Translated from the Chinese as “black tea”, but called in English as “fermented/dark” tea. The fermented teas are left to oxidize and ferment from months to many years. This causes many changes to occur in the tea even down to a microbial level. The color gets darker, the taste and aroma change a great deal. The mouth feel and experience of drinking the tea also changes. The microbes in the tea may even contribute to additional health benefits, especially ones having to do with feelings of satiation and digestion. The rock n’roll bad boy of the tea world, kombucha (the trendy fermented tea, not to be confused with Japanese kelp tea, also called kombu cha), is also under this category. Fermented teas are formed from green or Oolongs and also black teas.
Related Article: What is Pu'er Tea? Origins, Taste and More
I have grouped the infused teas together, not out of callousness or a sense of haughty snobbishness, but just to keep it simple. There are hundreds and hundreds of types of these teas that exist all over the world. I’d love to list them all, but that would be one long article for sure. Maybe someday after years of tea enthusiasm, I can compile them all into one source, but for now, these teas are usually based on green, Oolong, black or another variety of tea. Other herbs, spices, flowers and ingredients are combined to create another beverage, sometimes one without caffeine, sometimes one with caffeine. Most are brewed for health and medicinal purposes, but this does not exclude them from being delicious as well!
This final category also groups in beverages having the name, “tea” but not being strictly produced from the camellia sinensis plant. Many medicinal and folk remedy beverages fall into this category. For example a ginger tea made from honey and slices of ginger and lemon brewed in hot water may be considered “ginger tea”. In this case such a ginger tea would fall into the “other/exceptional” category. I’d prefer not to use “other” as it sounds almost insulting, so I tacked on the additional name, “exceptional”. What designates a tea as exceptional in the context of this list is if it is tea, but with the exception of not being made by our good friend, camellia sinensis. In which case we will make an exception for the beverage here.
This may be the most difficult category to assess simply due to the fact it is so incredibly diverse and nuanced. So I will do my best to record as many of these great drinks as possible here.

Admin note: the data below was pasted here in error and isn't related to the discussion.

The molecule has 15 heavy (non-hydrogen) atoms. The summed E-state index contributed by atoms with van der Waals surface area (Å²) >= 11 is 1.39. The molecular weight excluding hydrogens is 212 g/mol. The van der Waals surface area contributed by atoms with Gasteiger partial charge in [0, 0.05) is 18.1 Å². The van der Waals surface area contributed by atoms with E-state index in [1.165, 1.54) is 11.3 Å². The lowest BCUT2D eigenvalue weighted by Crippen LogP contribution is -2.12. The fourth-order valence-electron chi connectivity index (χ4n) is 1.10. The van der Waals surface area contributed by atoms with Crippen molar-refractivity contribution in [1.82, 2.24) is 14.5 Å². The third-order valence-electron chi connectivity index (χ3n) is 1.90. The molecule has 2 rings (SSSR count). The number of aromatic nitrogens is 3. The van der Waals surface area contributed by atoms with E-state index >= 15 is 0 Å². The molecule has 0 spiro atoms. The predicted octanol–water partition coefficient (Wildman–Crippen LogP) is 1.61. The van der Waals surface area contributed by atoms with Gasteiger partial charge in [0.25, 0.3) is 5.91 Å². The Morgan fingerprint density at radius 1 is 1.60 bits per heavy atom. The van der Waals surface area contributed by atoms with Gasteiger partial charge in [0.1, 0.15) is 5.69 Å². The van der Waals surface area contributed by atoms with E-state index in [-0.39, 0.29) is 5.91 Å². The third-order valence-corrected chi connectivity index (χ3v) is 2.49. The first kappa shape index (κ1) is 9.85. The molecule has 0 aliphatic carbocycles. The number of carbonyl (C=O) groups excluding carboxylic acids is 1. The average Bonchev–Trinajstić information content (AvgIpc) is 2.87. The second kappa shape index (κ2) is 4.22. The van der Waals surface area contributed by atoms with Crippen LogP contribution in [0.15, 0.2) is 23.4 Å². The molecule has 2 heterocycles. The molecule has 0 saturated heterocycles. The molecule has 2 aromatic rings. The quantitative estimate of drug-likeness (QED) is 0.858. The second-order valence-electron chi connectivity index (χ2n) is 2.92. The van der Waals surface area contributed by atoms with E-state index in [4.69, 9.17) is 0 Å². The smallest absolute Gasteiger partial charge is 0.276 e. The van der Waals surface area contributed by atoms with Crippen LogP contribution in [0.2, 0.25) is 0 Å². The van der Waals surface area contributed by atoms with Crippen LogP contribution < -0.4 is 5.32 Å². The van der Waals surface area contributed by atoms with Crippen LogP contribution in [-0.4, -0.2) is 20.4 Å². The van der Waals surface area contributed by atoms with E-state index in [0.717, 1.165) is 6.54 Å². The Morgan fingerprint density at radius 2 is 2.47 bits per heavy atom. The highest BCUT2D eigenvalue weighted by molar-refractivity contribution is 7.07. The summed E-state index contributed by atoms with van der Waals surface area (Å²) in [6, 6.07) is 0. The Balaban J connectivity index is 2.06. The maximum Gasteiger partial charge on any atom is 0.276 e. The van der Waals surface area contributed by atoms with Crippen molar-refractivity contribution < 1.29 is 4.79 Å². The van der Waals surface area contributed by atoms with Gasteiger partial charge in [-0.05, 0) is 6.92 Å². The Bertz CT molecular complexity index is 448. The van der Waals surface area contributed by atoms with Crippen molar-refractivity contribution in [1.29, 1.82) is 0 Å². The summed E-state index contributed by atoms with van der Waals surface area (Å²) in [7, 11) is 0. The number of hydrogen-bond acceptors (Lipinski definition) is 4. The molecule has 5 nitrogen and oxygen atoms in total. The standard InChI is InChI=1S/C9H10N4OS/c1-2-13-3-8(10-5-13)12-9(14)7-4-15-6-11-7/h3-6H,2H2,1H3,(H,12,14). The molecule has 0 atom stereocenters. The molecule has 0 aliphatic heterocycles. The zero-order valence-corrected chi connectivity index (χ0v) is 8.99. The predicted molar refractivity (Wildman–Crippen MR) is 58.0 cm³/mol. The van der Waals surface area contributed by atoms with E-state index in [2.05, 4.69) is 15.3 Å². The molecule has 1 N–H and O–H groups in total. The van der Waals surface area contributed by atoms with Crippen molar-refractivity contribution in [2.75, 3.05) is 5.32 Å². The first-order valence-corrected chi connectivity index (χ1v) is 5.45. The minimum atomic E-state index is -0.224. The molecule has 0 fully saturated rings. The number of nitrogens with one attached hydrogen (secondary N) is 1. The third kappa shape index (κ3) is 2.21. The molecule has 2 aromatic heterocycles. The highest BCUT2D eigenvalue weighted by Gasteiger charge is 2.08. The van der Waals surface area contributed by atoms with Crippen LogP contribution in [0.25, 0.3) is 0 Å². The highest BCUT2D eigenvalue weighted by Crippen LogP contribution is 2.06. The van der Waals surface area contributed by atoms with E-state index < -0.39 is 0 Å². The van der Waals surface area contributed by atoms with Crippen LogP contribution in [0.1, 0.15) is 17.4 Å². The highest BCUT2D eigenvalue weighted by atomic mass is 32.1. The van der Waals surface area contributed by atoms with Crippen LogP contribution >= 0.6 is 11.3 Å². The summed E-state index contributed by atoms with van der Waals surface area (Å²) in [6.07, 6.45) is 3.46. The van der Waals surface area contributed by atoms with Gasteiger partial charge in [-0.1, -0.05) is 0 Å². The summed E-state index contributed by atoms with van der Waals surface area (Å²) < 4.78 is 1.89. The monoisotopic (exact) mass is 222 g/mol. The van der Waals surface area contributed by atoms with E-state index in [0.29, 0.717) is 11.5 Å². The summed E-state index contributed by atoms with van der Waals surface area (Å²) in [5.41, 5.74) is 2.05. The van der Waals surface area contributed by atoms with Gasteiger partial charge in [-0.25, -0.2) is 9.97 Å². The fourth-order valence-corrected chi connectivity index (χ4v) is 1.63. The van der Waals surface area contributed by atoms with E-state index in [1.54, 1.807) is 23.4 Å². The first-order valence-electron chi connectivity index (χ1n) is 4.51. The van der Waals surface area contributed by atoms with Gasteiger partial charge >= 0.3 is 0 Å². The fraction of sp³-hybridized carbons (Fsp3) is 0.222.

Chinese tea and tea consumption and culture have gone back centuries. Many regard China as the birthplace of tea, and indeed the tea plant originated within modern day China’s borders along with some other Asian countries borders.
Some of the first tea in Taiwan was said to be introduced from Fujian and its famous Wuyi mountain area. The earliest records of tea in Taiwan go back to the 1700’s when some of these first plants were brought from mainland China. Taiwan has served as a hub for tea cultivation and trade for generations. By 1860 Taiwan began exporting tea worldwide, often under the name “Formosa Oolong”, Formosa being an older name for Taiwan. Today, Taiwan is a competitive producer of tea, especially specialty variants and Oolong teas. Taiwan produces about 20% of the world’s Oolong teas and it has many prime and rich tea growing areas. The Oolong of Taiwan are world renowned and said to be the “Champagne of tea”. Bubble tea was also invented during the 80’s in Taiwan.
The origins of tea culture in Tibet aren’t certain but many scholars suggest tea was brought and popularized by princess Wenchang of Tang who was married to the Tibetan king Songtsen Gampo. From here tea culture became more widespread in Tibet. Tibet was also a major trading partner on the Tea Horse Road (Cha-ma-dao/ 茶马道) or Ancient/old Tea Horse Road (Cha-ma-gu-dao/茶馬古道). From the Tea Horse Road, or Southern Silk Road as it is also known, Tibet would trade horses for tea and other goods. One of the major trading sites was in Yunnan, and some believe the travel through many different types of terrain around the Himalayas and southern China caused the pu’erh tea from Yunnan to ferment and become what we know it as today. As vegetables and other plants are difficult to grow in Tibet, tea often serves as a nutritional staple to substitute the lack of vegetation. Butter tea is an especially famous type of Tibetan tea that is a major part of the Tibetan diet and culture.
Many Tibetan teas are enjoyed as infusions or mixed with other ingredients, herbs and spices. Brick tea is commonly used, especially pu’erh and black teas.